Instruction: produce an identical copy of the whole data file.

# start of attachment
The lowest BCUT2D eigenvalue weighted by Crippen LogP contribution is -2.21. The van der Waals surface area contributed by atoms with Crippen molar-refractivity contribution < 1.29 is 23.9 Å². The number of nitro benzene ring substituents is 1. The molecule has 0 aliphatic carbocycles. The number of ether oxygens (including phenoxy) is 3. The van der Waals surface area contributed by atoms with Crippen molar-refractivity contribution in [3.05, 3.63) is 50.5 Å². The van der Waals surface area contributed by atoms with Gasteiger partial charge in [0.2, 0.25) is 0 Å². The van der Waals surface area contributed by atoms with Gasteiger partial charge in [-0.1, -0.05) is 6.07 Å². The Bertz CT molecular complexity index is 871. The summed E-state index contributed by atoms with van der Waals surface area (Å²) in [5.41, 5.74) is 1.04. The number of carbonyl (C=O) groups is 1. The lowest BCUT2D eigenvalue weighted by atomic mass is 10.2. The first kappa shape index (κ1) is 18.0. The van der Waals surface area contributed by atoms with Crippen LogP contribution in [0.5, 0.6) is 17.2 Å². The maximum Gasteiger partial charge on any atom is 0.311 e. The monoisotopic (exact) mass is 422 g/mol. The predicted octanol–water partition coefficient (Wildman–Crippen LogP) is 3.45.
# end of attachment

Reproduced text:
The lowest BCUT2D eigenvalue weighted by Crippen LogP contribution is -2.21. The van der Waals surface area contributed by atoms with Crippen molar-refractivity contribution < 1.29 is 23.9 Å². The number of nitro benzene ring substituents is 1. The molecule has 0 aliphatic carbocycles. The number of ether oxygens (including phenoxy) is 3. The van der Waals surface area contributed by atoms with Crippen molar-refractivity contribution in [3.05, 3.63) is 50.5 Å². The van der Waals surface area contributed by atoms with Gasteiger partial charge in [0.2, 0.25) is 0 Å². The van der Waals surface area contributed by atoms with Gasteiger partial charge in [-0.1, -0.05) is 6.07 Å². The Bertz CT molecular complexity index is 871. The summed E-state index contributed by atoms with van der Waals surface area (Å²) in [5.41, 5.74) is 1.04. The number of carbonyl (C=O) groups is 1. The lowest BCUT2D eigenvalue weighted by atomic mass is 10.2. The first kappa shape index (κ1) is 18.0. The van der Waals surface area contributed by atoms with Crippen LogP contribution in [0.5, 0.6) is 17.2 Å². The maximum Gasteiger partial charge on any atom is 0.311 e. The monoisotopic (exact) mass is 422 g/mol. The predicted octanol–water partition coefficient (Wildman–Crippen LogP) is 3.45.